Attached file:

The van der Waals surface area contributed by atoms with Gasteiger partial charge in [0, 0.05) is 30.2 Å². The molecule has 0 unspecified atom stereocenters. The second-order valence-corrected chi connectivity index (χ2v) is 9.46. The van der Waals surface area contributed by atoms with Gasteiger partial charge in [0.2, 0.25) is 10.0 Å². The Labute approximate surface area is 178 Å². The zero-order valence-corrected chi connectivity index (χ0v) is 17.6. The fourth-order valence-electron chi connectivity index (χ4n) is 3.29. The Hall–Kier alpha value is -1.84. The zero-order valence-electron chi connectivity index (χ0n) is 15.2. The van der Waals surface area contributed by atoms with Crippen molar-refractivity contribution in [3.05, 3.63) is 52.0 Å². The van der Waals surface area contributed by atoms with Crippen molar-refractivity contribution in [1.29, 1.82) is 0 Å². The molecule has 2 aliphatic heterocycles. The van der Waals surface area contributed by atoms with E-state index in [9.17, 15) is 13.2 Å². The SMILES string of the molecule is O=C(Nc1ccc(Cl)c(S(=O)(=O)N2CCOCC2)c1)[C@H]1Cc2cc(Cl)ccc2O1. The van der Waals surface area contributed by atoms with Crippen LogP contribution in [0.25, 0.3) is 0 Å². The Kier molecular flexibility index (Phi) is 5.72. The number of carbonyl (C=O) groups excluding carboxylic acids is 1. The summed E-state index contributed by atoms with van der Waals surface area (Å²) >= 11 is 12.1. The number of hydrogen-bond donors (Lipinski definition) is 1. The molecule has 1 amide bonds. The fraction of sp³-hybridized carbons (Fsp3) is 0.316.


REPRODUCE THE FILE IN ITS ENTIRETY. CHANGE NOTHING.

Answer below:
The van der Waals surface area contributed by atoms with Gasteiger partial charge in [0, 0.05) is 30.2 Å². The molecule has 0 unspecified atom stereocenters. The second-order valence-corrected chi connectivity index (χ2v) is 9.46. The van der Waals surface area contributed by atoms with Gasteiger partial charge in [0.2, 0.25) is 10.0 Å². The Labute approximate surface area is 178 Å². The zero-order valence-corrected chi connectivity index (χ0v) is 17.6. The fourth-order valence-electron chi connectivity index (χ4n) is 3.29. The Hall–Kier alpha value is -1.84. The zero-order valence-electron chi connectivity index (χ0n) is 15.2. The van der Waals surface area contributed by atoms with Crippen molar-refractivity contribution in [3.05, 3.63) is 52.0 Å². The van der Waals surface area contributed by atoms with Crippen molar-refractivity contribution in [1.29, 1.82) is 0 Å². The molecule has 2 aliphatic heterocycles. The van der Waals surface area contributed by atoms with E-state index in [9.17, 15) is 13.2 Å². The SMILES string of the molecule is O=C(Nc1ccc(Cl)c(S(=O)(=O)N2CCOCC2)c1)[C@H]1Cc2cc(Cl)ccc2O1. The van der Waals surface area contributed by atoms with Crippen LogP contribution in [0.25, 0.3) is 0 Å². The Kier molecular flexibility index (Phi) is 5.72. The number of carbonyl (C=O) groups excluding carboxylic acids is 1. The summed E-state index contributed by atoms with van der Waals surface area (Å²) >= 11 is 12.1. The number of hydrogen-bond donors (Lipinski definition) is 1. The molecule has 1 amide bonds. The fraction of sp³-hybridized carbons (Fsp3) is 0.316.